Daniel Chapman | Writing etc

Bartleby O’Brien: The Defender

With apologies to Herman Melville.

I am a football manager. The nature of my work has brought me into contact with an interesting and somewhat singular set of men – I mean defenders. I have known very many of them, but Bartleby O’Brien was the strangest I ever saw or heard of.

Now, there was great work for defenders. Not only must I push the defenders already with me, but I must have additional help. In answer to my advertisement, a motionless young man one morning, stood upon my office threshold. It was Bartleby O’Brien.

At first O’Brien did an extraordinary quantity of defending. As if long famishing for a chance to defend, he seemed to gorge himself on our games. I was quite delighted with his application to our task.

One afternoon I called to him, rapidly stating what it was I wanted him to do – namely, to mark Charlie Austin against Burnley. Imagine my surprise, nay, my consternation, when O’Brien in a singularly mild, firm voice, replied, “I would prefer not to.”

I sat awhile in perfect silence. Immediately it occurred to me that my ears had deceived me, or O’Brien had entirely misunderstood. I repeated my request in the clearest tone I could assume. But in quite as clear a one came the previous reply, “I would prefer not to.”

“Prefer not to,” echoed I, rising in high excitement, and crossing the training pitch with a stride. “What do you mean? Are you moon-struck?”

“I would prefer not to,” said he.

Nothing so aggravates an earnest person as a passive resistance. Even so, I regarded O’Brien and his ways. Poor fellow! thought I, he means no mischief.

“O’Brien,” said I, in a still gentler tone, “come here; I am not going to ask you to do any thing you would prefer not to do – I simply wish to speak to you.”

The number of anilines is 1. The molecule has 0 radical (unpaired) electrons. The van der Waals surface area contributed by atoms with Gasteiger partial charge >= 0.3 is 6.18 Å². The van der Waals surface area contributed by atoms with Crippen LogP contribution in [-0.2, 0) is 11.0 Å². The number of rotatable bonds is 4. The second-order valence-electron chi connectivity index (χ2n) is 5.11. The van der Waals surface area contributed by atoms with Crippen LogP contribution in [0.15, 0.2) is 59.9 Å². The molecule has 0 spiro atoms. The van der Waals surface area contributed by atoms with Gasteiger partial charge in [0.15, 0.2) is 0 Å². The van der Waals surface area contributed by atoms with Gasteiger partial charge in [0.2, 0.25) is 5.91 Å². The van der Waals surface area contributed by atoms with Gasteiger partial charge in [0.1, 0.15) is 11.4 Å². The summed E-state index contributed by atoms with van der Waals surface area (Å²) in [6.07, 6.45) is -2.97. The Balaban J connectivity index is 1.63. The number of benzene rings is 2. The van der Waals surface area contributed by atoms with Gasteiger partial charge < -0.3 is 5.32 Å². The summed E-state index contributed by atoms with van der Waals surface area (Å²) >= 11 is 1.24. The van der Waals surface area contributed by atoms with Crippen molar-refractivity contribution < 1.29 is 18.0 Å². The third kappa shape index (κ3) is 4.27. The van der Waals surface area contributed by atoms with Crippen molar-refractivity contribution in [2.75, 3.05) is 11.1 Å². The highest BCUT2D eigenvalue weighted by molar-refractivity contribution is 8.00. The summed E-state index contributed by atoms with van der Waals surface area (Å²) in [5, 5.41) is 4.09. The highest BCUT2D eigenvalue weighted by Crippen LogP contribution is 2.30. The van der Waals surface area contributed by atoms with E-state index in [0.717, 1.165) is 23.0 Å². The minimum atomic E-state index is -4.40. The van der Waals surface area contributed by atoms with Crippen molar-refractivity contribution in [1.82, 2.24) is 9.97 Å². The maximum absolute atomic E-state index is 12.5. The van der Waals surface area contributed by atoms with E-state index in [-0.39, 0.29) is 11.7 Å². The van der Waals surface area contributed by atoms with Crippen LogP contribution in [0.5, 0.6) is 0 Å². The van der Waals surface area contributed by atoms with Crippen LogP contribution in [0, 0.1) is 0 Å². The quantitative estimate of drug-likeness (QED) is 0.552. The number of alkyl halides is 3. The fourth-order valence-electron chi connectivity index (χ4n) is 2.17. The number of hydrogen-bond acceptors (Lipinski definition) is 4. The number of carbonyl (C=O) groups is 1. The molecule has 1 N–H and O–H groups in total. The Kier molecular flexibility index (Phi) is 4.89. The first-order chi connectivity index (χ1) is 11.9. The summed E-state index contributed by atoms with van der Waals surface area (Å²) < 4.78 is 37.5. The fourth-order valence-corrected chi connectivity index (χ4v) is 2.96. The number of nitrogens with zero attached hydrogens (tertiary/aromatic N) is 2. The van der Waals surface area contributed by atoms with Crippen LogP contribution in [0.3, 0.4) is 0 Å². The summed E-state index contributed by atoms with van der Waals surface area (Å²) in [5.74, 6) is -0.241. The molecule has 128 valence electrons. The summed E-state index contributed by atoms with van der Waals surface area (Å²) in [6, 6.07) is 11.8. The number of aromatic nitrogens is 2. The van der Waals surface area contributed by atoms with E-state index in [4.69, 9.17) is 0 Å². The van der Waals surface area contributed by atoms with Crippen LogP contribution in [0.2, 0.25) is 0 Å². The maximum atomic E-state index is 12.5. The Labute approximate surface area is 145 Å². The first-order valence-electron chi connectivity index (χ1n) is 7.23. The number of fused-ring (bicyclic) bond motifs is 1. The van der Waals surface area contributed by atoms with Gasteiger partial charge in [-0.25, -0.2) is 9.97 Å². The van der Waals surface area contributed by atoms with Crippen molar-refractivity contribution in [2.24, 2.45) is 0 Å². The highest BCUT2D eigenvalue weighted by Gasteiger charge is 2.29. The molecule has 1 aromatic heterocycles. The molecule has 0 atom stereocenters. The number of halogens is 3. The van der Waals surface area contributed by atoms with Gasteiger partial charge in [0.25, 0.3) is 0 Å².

“I would prefer not to.”

“Why, how now? what next?” exclaimed I, “do no more defending?” “No more.” “And what is the reason?”

“I have given up defending,” he answered, and slid aside.

After some days I approached him, and said, “The time has come; you must quit this place; I am sorry for you; here is money; but you must go.”

“I would prefer not to,” he replied.

Then something severe, something unusual must be done. Next day I thus addressed him: “I find these pitches too far from Elland Road; I propose to relocate, and shall no longer require your services.” He made no reply, and nothing more was said.

Established in the new facility, I thought all was going well, when a perturbed looking stranger visited me, inquiring whether I had recently occupied Thorp Arch.

“Then sir,” said the stranger, “you are responsible for the man you left there. He refuses to do any defending; he refuses to do any thing; he says he prefers not to; and he refuses to quit the premises.”

“I am very sorry, sir,” said I, with assumed tranquility, but an inward tremor, “but, really, the man you allude to is nothing to me – he is no relation or apprentice of mine, that you should hold me responsible for him.”

I heard later that the stranger had sent to the police, and had O’Brien removed to Armley Gaol as a vagrant.


Imagination will supply the meager recital of poor O’Brien’s interment. But if the reader remains curious as to who O’Brien was, I can only reply that one little item of rumour came to my ear a few months later: that O’Brien had once been a defender at Bradford City. When I think over this rumour, I cannot adequately express the emotions which seize me. Bradford City!

Ah O’Brien! Ah humanity!



From The Square Ball magazine 2011/12 issue five.